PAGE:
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I'm a bit confused about something: when using the present perfect/past perfect, am I to use "was" or "is" in the main clause?

That day was the most romantic thing that had ever happened to me.

That day was the most romantic thing that has ever happened to me.

That day is the most romantic thing that has ever happened to me.

Are all three of the above sentences grammatically correct? And, what's the difference in their meaning? And, to be clear, I'm not asking for proofreading, I'm just trying to make concepts clear. :)

  • You cannot refer a day as a "thing". Can I make possible edits ? – Varun Nair Dec 8 '15 at 6:52
  • Yeah,sure........................ – lekon chekon Dec 8 '15 at 7:04
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    @VarunKN - Why do you say you can't refer to a day as a thing? It's not the most elegant phrasing, but there are very few "cannots" in English. – stangdon Dec 8 '15 at 20:23
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First and foremost, all three of those sentences are correct. The differences are very, very miniscule between the meaning. Someone might come along and point out some tiny connotative difference, but none come to mind right now for me - in any case that I can imagine using one of those, I can exchange it with any of the other two options and the meaning stays the same.

I'll comment here that I think this would be a better sentence to express what you're trying to saying:

That day was the most romantic day of my life.

OR

That _______ (event) was the most romantic thing that has ever happened to me.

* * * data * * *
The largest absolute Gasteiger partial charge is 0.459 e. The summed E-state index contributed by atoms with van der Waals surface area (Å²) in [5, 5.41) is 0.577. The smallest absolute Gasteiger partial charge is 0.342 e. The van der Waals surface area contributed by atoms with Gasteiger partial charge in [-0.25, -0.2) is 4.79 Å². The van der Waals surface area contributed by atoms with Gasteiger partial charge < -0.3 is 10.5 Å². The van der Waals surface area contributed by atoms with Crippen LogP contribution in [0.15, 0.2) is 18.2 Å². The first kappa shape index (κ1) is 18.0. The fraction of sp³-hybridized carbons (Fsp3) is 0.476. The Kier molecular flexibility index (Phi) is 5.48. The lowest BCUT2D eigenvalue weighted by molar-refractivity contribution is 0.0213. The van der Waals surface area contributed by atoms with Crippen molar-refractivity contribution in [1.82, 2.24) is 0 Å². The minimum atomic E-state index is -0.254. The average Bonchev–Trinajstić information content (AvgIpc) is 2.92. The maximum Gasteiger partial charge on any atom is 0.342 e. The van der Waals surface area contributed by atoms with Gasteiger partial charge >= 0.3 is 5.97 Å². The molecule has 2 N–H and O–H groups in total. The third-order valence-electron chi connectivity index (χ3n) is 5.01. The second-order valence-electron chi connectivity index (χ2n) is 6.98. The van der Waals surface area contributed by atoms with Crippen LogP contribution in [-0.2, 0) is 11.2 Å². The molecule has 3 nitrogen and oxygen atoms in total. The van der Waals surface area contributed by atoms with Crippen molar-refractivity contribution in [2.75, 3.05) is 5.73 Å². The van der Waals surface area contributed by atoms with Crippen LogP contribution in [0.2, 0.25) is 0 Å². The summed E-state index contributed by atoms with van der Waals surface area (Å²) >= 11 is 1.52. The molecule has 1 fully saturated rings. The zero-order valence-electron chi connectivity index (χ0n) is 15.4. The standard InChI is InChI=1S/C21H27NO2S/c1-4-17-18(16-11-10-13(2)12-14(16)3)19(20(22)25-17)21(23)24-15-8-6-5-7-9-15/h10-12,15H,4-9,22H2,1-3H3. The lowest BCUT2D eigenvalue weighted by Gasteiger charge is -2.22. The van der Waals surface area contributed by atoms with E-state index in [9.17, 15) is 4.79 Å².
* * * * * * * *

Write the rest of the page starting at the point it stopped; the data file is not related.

The way you currently have it, you're saying that the "day" is a "romantic thing" that happened to you. And days aren't things, and they don't happen to you. For that reason, I think one of the two options above is better.

As for the verbs that you can use, all three examples are grammatically correct and have extremely similar meanings, so it's up to you!

EDIT: I did manage to come up with one tiny difference between the three!

In the case of the first sentence,

That day was the most romantic thing that had ever happened to me.

You COULD potentially follow up with

Until today's candelit dinner! Today was so romantic - certainly the most romantic thing that has ever happened to be.

Because you have "had" there (in the past tense), we can clarify that things are different now if we want. However, on it's own (without the second quote), in that use, I don't think that "had ever happened to me" implies on its own that the event was surpassed.

The other two sentences couldn't be switched in here, as they use "has," which is in the present, and so makes it clear that the one romantic event still takes the cake.

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That day was the most romantic thing that had ever happened to me. As I grew up I found it was just a crush!

It is like a memory you tell to others, it doesn't necessarily mean that it is the most romantic thing of your life until present.

That day was the most romantic thing that has ever happened to me.

It means it was the most romantic thing of your life until present. It is still like telling a memory from the past. And one can expect you to continue!

That day is the most romantic thing that has ever happened to me.

The meaning is like the previous one, but you focus on the present and it is more like a factual sentence!

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The main difference is between the first versus the second two. The first says that there was nothing prior to that day that was more romantic. The other two say that nothing in your life was more romantic. So with the first, it's possible that something between then and now was more romantic. The difference between the second and third is smaller. The second puts more focus on the day as a past event, while the third is putting more focus on the present: on your list of most romantic times, it's at the top.

As for calling a day a "thing", I think that's acceptable, if there were romantic elements throughout the day.

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